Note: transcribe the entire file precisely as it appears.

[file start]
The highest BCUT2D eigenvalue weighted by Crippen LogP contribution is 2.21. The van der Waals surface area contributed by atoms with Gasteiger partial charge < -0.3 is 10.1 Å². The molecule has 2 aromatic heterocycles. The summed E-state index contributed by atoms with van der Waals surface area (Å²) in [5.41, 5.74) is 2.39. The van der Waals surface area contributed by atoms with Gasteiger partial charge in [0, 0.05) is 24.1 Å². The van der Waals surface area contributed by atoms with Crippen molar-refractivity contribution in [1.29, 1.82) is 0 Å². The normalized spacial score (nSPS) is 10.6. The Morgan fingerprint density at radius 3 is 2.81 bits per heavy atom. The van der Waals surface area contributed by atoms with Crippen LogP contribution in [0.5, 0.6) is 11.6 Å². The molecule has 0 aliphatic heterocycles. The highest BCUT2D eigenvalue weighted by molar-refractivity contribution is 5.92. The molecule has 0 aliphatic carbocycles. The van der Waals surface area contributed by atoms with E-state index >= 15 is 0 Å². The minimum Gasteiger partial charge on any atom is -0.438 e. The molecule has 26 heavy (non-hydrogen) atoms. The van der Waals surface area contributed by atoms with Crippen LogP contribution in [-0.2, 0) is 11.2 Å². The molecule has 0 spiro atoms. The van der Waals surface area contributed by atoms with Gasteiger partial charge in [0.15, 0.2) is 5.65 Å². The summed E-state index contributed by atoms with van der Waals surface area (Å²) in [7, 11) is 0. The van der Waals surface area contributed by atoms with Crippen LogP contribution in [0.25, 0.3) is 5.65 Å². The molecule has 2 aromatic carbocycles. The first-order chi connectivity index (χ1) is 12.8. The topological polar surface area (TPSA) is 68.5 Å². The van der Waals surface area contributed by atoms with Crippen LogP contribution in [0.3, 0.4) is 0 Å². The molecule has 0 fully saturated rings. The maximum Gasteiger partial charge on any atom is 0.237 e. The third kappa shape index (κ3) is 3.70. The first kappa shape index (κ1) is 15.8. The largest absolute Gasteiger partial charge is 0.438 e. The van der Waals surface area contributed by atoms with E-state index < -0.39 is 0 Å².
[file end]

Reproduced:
The highest BCUT2D eigenvalue weighted by Crippen LogP contribution is 2.21. The van der Waals surface area contributed by atoms with Gasteiger partial charge < -0.3 is 10.1 Å². The molecule has 2 aromatic heterocycles. The summed E-state index contributed by atoms with van der Waals surface area (Å²) in [5.41, 5.74) is 2.39. The van der Waals surface area contributed by atoms with Gasteiger partial charge in [0, 0.05) is 24.1 Å². The van der Waals surface area contributed by atoms with Crippen molar-refractivity contribution in [1.29, 1.82) is 0 Å². The normalized spacial score (nSPS) is 10.6. The Morgan fingerprint density at radius 3 is 2.81 bits per heavy atom. The van der Waals surface area contributed by atoms with Crippen LogP contribution in [0.5, 0.6) is 11.6 Å². The molecule has 0 aliphatic heterocycles. The highest BCUT2D eigenvalue weighted by molar-refractivity contribution is 5.92. The molecule has 0 aliphatic carbocycles. The van der Waals surface area contributed by atoms with E-state index >= 15 is 0 Å². The minimum Gasteiger partial charge on any atom is -0.438 e. The molecule has 26 heavy (non-hydrogen) atoms. The van der Waals surface area contributed by atoms with Crippen LogP contribution in [-0.2, 0) is 11.2 Å². The molecule has 0 spiro atoms. The van der Waals surface area contributed by atoms with Gasteiger partial charge in [0.15, 0.2) is 5.65 Å². The summed E-state index contributed by atoms with van der Waals surface area (Å²) in [7, 11) is 0. The van der Waals surface area contributed by atoms with Crippen LogP contribution in [0.25, 0.3) is 5.65 Å². The molecule has 2 aromatic carbocycles. The first-order chi connectivity index (χ1) is 12.8. The topological polar surface area (TPSA) is 68.5 Å². The van der Waals surface area contributed by atoms with Crippen LogP contribution in [0.3, 0.4) is 0 Å². The molecule has 0 fully saturated rings. The maximum Gasteiger partial charge on any atom is 0.237 e. The third kappa shape index (κ3) is 3.70. The first kappa shape index (κ1) is 15.8. The largest absolute Gasteiger partial charge is 0.438 e. The van der Waals surface area contributed by atoms with E-state index < -0.39 is 0 Å².